Again, my plan is to spend next month blogging (from square one, as it were) about property rights — their value and their central place in libertarian philosophy — whereas this month is devoted to feminism, but since the Pajamas Media site PJTV will probably post a video clip tonight [UPDATE 12/9/08: Here's our specific segment] of me discussing the future of libertarianism with Will Wilkinson and Katherine Mangu-Ward, this might be a good time to sum up what libertarianism is — and, though it may not come up at all tonight, why I think feminism (and plenty of other things) tend to be at odds with liberty.
First, since the world is full of boorish males, I might do well to point out, lest anyone misunderstand, that I have no objection to, say:
•female stunt doubles
•females who beat me in arm wrestling
…not even female spouses-of-females, really (to touch briefly on a prior controversy). What I object to, just so we’re clear, is:
•female (or male) feminists, by which I mean (and I think this is non-controversial) people who consider it morally unsatisfactory (and usually, though admittedly not always, legally actionable) if voluntary human interactions produce outcomes that leave women in less significant roles than males in society.
Now, a few very bright, well-informed commenters over the past few weeks who consider themselves more or less libertarians have said they think libertarianism is as guilty of being amorphous as feminism (and, crucially, that’s not my biggest complaint about feminism), with one noting that even hardcore anarcho-capitalist David Friedman (son of Milton) points out tough cases such as whether the photons from someone’s flashlight falling upon you constitute trespass. But such examples were meant to address ambiguities in a property rights system, not ambiguity about whether property rights are central to his/our philosophy, as Will Wilkinson at least seems to think is debatable. I’m merging about three people’s arguments here for brevity, and thus can’t reasonably be too harsh on any of them without doing injustice, but it’s important to distinguish between saying property rights are 100% rigid and unambiguous (which I’m not really saying) and saying property rights and property rights violations are the central concerns of the philosophy and provide the traditional litmus test for what is or is not considered permissible under a libertarian regime (and this I certainly am saying, as are plenty of other people).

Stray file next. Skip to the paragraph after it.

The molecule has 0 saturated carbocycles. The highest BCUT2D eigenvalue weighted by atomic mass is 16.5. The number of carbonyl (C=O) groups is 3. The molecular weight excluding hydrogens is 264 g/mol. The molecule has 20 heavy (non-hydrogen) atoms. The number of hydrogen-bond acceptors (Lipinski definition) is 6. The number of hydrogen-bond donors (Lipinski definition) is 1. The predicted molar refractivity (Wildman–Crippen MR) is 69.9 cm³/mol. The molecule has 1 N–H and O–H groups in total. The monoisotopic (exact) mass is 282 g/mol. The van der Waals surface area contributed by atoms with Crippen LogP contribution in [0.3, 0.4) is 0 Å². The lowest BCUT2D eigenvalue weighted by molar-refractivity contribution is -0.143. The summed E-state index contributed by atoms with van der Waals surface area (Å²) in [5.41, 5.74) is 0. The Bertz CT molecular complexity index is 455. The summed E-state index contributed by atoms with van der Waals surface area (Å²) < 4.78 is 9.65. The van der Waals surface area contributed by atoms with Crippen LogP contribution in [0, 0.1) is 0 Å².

Discussions of ambiguous cases are not the same thing as examples of prominent libertarian intellectuals incorporating values that are not property-related (even Hayek’s complex ideas of social evolution ultimately are property-related in so far as it is crucial to his story that this evolutionary process is property-generating; likewise, the quirky exceptions that almost every libertarian intellectual makes here or there to the predominant property rule in the philosophy tend still to be property-related as opposed to simply the wholesale adoption of some other value — this is even true in some sense of philosophical add-ons like Rand’s psychological notions about how capitalists think and behave, though she would rightly acknowledge that she has a property rights element to her philosophy and then goes beyond it to address other issues and that it is precisely this going-beyond to address art, metaphysics, etc. [not necessarily in that order, I realize] that makes her more than a mere libertarian — and indeed, she hated being called one, though precisely because of the subset of her philosophy that is property-related, we can do so whether she would have liked it or not).